Bell’s teenage identification as male gradually built up as she found out more about transitioning online. As she proceeded down the medical route, “one step led to another” and, although she now says she wouldn’t have wanted to listen to voices of caution, no one actually challenged her. She was allowed to run with the fantasy that she could change sex and that hormone treatment would save her from suicidal ideation and depression. Alongside her purported gender dysphoria, Bell strongly believed sex transition would relieve all her mental health issues, stemming from a difficult home life and feeling unaccepted by society. She is angry about what has happened to her during the last decade and incensed that the GIDS facilitated medical transition so readily.

Dr. Polly Carmichael made a confident and bold but disingenuous statement to the media in response to the Bell case. She said that detransitioners amount to less than three per cent of young people who have transitioned. In fact, the actual numbers of those who detransition are as yet unknown and difficult to assess for many reasons, including that transitioned girls are just coming into adulthood now.

Moreover, for those of us who have been researching transgender body politics for some years, we know that many young women privately detransition but are afraid to make it publicly known because they experience the transgender community as a cult from which they are afraid to extricate themselves and become socially excommunicated. Carmichael could have proffered some concrete evidence, namely that around four-fifths of young children grow out of trans identification naturally if not assisted by gender identity development services

Marcus Evans argues that the “political, rights-based approach to the treatment of children,” such as that practiced by the GIDS, “is at risk of forcing [children’s and young people’s] complex psychological needs into the background.” The radical disconnection of children’s discomfort about gender from its potential roots in psychological and sociological phenomena has been fiercely promoted by pro-trans lobbyists, who label clinicians as “transphobic” if they insist on a thorough assessment of young people’s familial and psychological background.

[Evans argues that] clinicians who are trying to protect the child from embarking prematurely on irreversible treatment are “rebranded as a malign influence getting in the way of what the child ‘needs.'” [He] points out it is “clear that this politically driven culture interferes with the freedom of thought necessary to work with these very troubled children and adolescents … they become political symbols, actors in a wider ideological conflict.” Evans concludes that the GIDS has been “functioning as if acting outside the ordinary requirement of good medical and psychiatric practice … [and] requires a new regulator tasked with appropriate oversight of gender identity services to ensure a more clinically rigorous, balanced and ethical approach to this complex area.”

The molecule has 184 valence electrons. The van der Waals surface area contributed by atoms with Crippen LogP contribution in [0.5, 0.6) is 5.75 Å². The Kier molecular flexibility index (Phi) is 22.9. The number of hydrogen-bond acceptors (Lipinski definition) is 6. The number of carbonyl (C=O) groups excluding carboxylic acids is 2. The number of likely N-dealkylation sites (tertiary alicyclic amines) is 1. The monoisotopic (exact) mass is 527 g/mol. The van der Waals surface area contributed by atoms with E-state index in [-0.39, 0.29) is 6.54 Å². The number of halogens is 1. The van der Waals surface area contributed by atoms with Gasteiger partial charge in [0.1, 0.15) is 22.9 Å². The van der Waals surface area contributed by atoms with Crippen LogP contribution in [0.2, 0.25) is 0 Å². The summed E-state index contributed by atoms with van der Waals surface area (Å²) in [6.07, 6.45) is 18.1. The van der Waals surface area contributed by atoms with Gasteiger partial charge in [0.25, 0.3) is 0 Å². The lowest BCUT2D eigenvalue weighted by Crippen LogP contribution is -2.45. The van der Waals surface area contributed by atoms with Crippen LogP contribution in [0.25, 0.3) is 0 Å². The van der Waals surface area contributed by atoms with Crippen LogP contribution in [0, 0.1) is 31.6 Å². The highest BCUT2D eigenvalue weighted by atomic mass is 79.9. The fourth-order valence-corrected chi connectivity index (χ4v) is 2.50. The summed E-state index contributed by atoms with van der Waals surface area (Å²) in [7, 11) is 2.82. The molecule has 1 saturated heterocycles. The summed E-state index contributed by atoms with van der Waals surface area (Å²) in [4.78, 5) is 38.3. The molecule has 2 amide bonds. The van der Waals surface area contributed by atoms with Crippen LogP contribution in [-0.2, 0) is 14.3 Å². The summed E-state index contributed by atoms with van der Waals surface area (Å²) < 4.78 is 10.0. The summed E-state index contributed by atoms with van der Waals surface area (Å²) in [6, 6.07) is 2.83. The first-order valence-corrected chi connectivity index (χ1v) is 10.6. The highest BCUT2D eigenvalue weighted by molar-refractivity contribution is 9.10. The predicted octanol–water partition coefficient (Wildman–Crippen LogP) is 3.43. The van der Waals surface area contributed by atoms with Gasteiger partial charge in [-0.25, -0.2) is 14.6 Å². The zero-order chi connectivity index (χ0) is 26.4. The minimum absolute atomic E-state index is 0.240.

Big Pharma is a capitalist enterprise deeply invested in the medical technologies that help create and shape the girl’s self-identification as male. The GIDS (and other international Gender Identity Development Services in the world) provide the global marketplace for Big Pharma’s profiteering. The Care Quality Commission, which rated the GIDS system as “good,” has been working with Stonewall since 2012 as part of their Health Champions scheme. The Tavistock and Portman NHS Trust is also a Stonewall Health Champion. While health and educational institutions remain captured by the ideology of Stonewall, Mermaids, and Gendered Intelligence, and while all practices of transgendering children can be traced back to an extremely powerful multi-million dollar medical-industrial complex, it behooves the UK government and the governments of all other democratic countries to thoroughly examine the theories, politics, and money that underpin them.

Citizens should be able to ask without reprisal: Who has the right to make knowledge about sex and gender which then informs paediatric clinical practice? How free are clinical psychologists and other medical professionals to “first do no harm,” given the force field of transgender meaning-making and trans lobbyists’ assumed authority about human rights? What is the relationship between the exponential rise in girls identifying as boys and misogyny, sexism, and sexual violence?

I argue that a militant trans activism positively requires “trans children” to exist as natural figures in order to fabricate the illusion that transgender identity is apolitical. The human being most sacrificed on the altar of queer theory and a burgeoning men’s rights movement is the new medicalized identity: the “transboy.” The idea is promulgated that girls can become men and that medical intervention is an opportunity for them to reject the constrictions of their female bodies to become their true authentic “masculine” selves.

Since “gender identity” has been successfully untethered by pro-trans lobby groups from its social and political context and is increasingly conceptualized as an inherent quality, girls will continue to be caught up in socially constructed gender-based oppression. The sterilization of girls in the name of gender freedom does not signify the extension of their human rights, but constitutes their egregious breach.


Excerpted from Transgender Body Politics, by Heather Brunskell-Evans, pp. 75-81. Copyright © 2020 by Heather Brunskell-Evans. Reprinted with permission from the author and Spinifex Press.

For readers interested in another excerpt from Brunskell-Evans’s book, please see: “The Transgender-Industrial Complex” at Women Are Human.